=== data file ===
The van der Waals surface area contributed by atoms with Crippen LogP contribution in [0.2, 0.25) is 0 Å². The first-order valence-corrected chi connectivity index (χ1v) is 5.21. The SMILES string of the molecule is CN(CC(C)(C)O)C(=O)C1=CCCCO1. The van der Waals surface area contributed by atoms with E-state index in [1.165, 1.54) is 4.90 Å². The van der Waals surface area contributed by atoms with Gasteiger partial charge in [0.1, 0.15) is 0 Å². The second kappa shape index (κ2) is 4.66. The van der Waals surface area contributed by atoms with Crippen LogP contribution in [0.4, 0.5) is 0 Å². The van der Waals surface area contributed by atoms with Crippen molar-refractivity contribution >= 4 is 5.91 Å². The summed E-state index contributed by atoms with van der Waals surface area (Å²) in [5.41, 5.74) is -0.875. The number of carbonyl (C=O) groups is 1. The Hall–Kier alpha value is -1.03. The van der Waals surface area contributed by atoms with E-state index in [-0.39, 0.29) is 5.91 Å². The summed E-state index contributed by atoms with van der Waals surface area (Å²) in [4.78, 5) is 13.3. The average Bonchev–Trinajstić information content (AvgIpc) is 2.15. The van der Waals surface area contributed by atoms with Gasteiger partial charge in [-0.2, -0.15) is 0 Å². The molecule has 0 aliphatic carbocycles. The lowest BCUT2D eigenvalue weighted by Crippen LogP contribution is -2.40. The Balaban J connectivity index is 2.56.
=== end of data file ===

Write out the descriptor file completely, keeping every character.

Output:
The van der Waals surface area contributed by atoms with Crippen LogP contribution in [0.2, 0.25) is 0 Å². The first-order valence-corrected chi connectivity index (χ1v) is 5.21. The SMILES string of the molecule is CN(CC(C)(C)O)C(=O)C1=CCCCO1. The van der Waals surface area contributed by atoms with E-state index in [1.165, 1.54) is 4.90 Å². The van der Waals surface area contributed by atoms with Gasteiger partial charge in [0.1, 0.15) is 0 Å². The second kappa shape index (κ2) is 4.66. The van der Waals surface area contributed by atoms with Crippen LogP contribution in [0.4, 0.5) is 0 Å². The van der Waals surface area contributed by atoms with Crippen molar-refractivity contribution >= 4 is 5.91 Å². The summed E-state index contributed by atoms with van der Waals surface area (Å²) in [5.41, 5.74) is -0.875. The number of carbonyl (C=O) groups is 1. The Hall–Kier alpha value is -1.03. The van der Waals surface area contributed by atoms with E-state index in [-0.39, 0.29) is 5.91 Å². The summed E-state index contributed by atoms with van der Waals surface area (Å²) in [4.78, 5) is 13.3. The average Bonchev–Trinajstić information content (AvgIpc) is 2.15. The van der Waals surface area contributed by atoms with Gasteiger partial charge in [-0.2, -0.15) is 0 Å². The molecule has 0 aliphatic carbocycles. The lowest BCUT2D eigenvalue weighted by Crippen LogP contribution is -2.40. The Balaban J connectivity index is 2.56.